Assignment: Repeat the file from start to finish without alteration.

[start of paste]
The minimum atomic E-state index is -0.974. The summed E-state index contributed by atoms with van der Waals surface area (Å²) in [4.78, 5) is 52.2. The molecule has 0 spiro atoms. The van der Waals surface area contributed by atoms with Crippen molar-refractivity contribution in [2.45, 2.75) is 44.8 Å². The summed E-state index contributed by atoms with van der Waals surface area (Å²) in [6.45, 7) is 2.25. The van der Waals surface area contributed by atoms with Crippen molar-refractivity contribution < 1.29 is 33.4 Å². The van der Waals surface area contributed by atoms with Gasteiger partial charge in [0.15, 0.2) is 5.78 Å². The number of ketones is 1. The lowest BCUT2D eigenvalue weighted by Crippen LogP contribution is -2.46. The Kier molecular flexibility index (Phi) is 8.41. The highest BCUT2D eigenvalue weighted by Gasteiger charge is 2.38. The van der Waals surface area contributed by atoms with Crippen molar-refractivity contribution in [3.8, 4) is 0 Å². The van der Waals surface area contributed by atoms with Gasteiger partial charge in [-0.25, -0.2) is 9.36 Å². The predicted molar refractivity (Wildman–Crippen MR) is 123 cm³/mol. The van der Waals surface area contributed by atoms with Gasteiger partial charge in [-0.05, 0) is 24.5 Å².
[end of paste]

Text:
The minimum atomic E-state index is -0.974. The summed E-state index contributed by atoms with van der Waals surface area (Å²) in [4.78, 5) is 52.2. The molecule has 0 spiro atoms. The van der Waals surface area contributed by atoms with Crippen molar-refractivity contribution in [2.45, 2.75) is 44.8 Å². The summed E-state index contributed by atoms with van der Waals surface area (Å²) in [6.45, 7) is 2.25. The van der Waals surface area contributed by atoms with Crippen molar-refractivity contribution < 1.29 is 33.4 Å². The van der Waals surface area contributed by atoms with Gasteiger partial charge in [0.15, 0.2) is 5.78 Å². The number of ketones is 1. The lowest BCUT2D eigenvalue weighted by Crippen LogP contribution is -2.46. The Kier molecular flexibility index (Phi) is 8.41. The highest BCUT2D eigenvalue weighted by Gasteiger charge is 2.38. The van der Waals surface area contributed by atoms with Crippen molar-refractivity contribution in [3.8, 4) is 0 Å². The van der Waals surface area contributed by atoms with Gasteiger partial charge in [-0.25, -0.2) is 9.36 Å². The predicted molar refractivity (Wildman–Crippen MR) is 123 cm³/mol. The van der Waals surface area contributed by atoms with Gasteiger partial charge in [-0.05, 0) is 24.5 Å².